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Imagine your company is a vehicle on a cross-country road trip. Your employees are all on board, taking responsibility for driving, navigation, supplies, maintenance and serving customers. Your customers are the passengers, or perhaps the people along your path who are waiting for you to deliver products and services.
Your company might have been operating smoothly for a long time, with each team member comfortable in their routines. But then things started to change. Competitors started adding flashy rims to their tires, or using turbo-chargers to get ahead. Customers started asking for deliveries to their door, rather than meeting you at a standard stop. And every day, your vehicle is expected to travel farther, react faster, be more accessible and add new capabilities, without ever slowing down.
This is digital transformation in a nutshell.
It’s no wonder that 86% of enterprise decision-makers believe they have two years or less to make progress with digital transformation, before they start falling behind their competitors. And yet, many companies are struggling with making that progress – or even getting started!
What’s the hold-up?
Part of the problem is certainly complexity. The term “digital transformation” covers a lot of ground, in terms of both technology and company culture. Its exact meaning for you will depend on your company’s unique circumstances, but there are some commonalities.
Consider the following IT spending priorities:
- Mobile Applications
- Cloud Migration
- Cybersecurity/Incident Response
- Customer-Facing Digital Apps
- Disaster Recovery/Business Continuity Planning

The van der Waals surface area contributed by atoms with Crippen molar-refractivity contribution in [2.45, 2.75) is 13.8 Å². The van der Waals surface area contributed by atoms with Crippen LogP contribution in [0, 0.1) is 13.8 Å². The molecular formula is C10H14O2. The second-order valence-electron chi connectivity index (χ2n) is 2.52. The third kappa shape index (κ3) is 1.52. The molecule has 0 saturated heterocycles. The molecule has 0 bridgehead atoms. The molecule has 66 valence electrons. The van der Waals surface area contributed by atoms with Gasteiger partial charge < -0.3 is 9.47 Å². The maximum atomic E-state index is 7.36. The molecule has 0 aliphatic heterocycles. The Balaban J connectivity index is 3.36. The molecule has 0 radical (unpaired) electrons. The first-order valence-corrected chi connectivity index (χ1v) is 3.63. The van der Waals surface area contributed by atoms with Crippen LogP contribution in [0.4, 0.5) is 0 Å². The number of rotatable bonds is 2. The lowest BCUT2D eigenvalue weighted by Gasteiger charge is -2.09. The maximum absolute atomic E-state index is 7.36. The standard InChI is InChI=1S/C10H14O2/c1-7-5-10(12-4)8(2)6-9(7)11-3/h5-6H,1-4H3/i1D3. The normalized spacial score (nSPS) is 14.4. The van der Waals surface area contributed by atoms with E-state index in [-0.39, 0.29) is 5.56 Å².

- Core Infrastructure Design
- Upgrade/Decommission Legacy Systems
- Ecosystem Integration/Interoperability
Salesforce.com’s 2016 State of IT report shows that more than 50% of IT leaders plan to increase spending in each of these areas. Many of those budget dollars will be allocated in the pursuit of digital transformation, but budget alone does not guarantee success.
There is another big problem which can hold your company back from successful digital transformation: internal resistance to change. Internal sources of resistance are easy to overlook, but can quietly derail even the most promising initiatives.
Organizational Silos Can Stunt Growth
Organizational silos represent a near-universal source of internal resistance to change, especially the kind of wide-reaching change that digital transformation represents. These divisions evolve naturally. As an enterprise increases in size and complexity, it is necessary to divide decision-making, budgeting and operations responsibilities according to lines of business and functional departments. Once these silos become entrenched in the company culture, however, their established processes and interactions can become rigid, inflexible and ultimately inefficient.
Entrenched silos block visibility into their own internal workings - from stored data, to software instances, to vendor relationships and beyond. They also block inter-departmental communication and cooperation. Internal processes rarely include provisions for change, and so they are strongly resistant to any change imposed from the outside. Moreover, rigid hierarchies prevent the people closest to a problem - or an opportunity - from acting quickly to resolve it for the benefit of the company.
Digital transformation is an ongoing challenge. It’s not enough to push through one change or one initiative. Your organization must also establish a culture of change, which enables your people in every line of business to be as agile as your networks.